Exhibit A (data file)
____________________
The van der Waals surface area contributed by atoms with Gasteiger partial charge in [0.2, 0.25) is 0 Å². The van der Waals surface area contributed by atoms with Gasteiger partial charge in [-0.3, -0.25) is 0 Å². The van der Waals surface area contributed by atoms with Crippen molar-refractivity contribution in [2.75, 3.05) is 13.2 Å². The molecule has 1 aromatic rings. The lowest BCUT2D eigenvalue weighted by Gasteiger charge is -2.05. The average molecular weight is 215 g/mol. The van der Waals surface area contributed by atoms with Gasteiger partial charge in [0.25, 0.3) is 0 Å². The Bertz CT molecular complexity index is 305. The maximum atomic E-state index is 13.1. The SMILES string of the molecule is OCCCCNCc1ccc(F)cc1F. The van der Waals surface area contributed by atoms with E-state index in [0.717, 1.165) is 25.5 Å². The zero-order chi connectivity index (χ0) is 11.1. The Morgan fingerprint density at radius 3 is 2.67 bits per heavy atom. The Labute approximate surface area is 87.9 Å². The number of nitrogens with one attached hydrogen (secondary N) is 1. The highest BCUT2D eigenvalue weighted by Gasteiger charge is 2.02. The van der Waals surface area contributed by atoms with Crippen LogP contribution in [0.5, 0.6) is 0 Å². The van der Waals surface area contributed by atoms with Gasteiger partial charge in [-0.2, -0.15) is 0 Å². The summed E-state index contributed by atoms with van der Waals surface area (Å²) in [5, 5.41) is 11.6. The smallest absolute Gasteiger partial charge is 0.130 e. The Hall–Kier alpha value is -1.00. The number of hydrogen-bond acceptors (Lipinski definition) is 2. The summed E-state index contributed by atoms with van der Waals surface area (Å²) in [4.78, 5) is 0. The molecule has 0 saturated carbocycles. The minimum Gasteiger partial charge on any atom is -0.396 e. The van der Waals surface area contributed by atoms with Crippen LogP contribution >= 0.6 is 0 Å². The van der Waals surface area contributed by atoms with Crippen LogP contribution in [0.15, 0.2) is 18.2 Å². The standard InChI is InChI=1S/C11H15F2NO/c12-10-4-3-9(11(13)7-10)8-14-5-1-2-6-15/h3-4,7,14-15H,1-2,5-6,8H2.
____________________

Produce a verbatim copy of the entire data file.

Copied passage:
The van der Waals surface area contributed by atoms with Gasteiger partial charge in [0.2, 0.25) is 0 Å². The van der Waals surface area contributed by atoms with Gasteiger partial charge in [-0.3, -0.25) is 0 Å². The van der Waals surface area contributed by atoms with Crippen molar-refractivity contribution in [2.75, 3.05) is 13.2 Å². The molecule has 1 aromatic rings. The lowest BCUT2D eigenvalue weighted by Gasteiger charge is -2.05. The average molecular weight is 215 g/mol. The van der Waals surface area contributed by atoms with Gasteiger partial charge in [0.25, 0.3) is 0 Å². The Bertz CT molecular complexity index is 305. The maximum atomic E-state index is 13.1. The SMILES string of the molecule is OCCCCNCc1ccc(F)cc1F. The van der Waals surface area contributed by atoms with E-state index in [0.717, 1.165) is 25.5 Å². The zero-order chi connectivity index (χ0) is 11.1. The Morgan fingerprint density at radius 3 is 2.67 bits per heavy atom. The Labute approximate surface area is 87.9 Å². The number of nitrogens with one attached hydrogen (secondary N) is 1. The highest BCUT2D eigenvalue weighted by Gasteiger charge is 2.02. The van der Waals surface area contributed by atoms with Crippen LogP contribution in [0.5, 0.6) is 0 Å². The van der Waals surface area contributed by atoms with Gasteiger partial charge in [-0.2, -0.15) is 0 Å². The summed E-state index contributed by atoms with van der Waals surface area (Å²) in [5, 5.41) is 11.6. The smallest absolute Gasteiger partial charge is 0.130 e. The Hall–Kier alpha value is -1.00. The number of hydrogen-bond acceptors (Lipinski definition) is 2. The summed E-state index contributed by atoms with van der Waals surface area (Å²) in [4.78, 5) is 0. The molecule has 0 saturated carbocycles. The minimum Gasteiger partial charge on any atom is -0.396 e. The van der Waals surface area contributed by atoms with Crippen LogP contribution >= 0.6 is 0 Å². The van der Waals surface area contributed by atoms with Crippen LogP contribution in [0.15, 0.2) is 18.2 Å². The standard InChI is InChI=1S/C11H15F2NO/c12-10-4-3-9(11(13)7-10)8-14-5-1-2-6-15/h3-4,7,14-15H,1-2,5-6,8H2.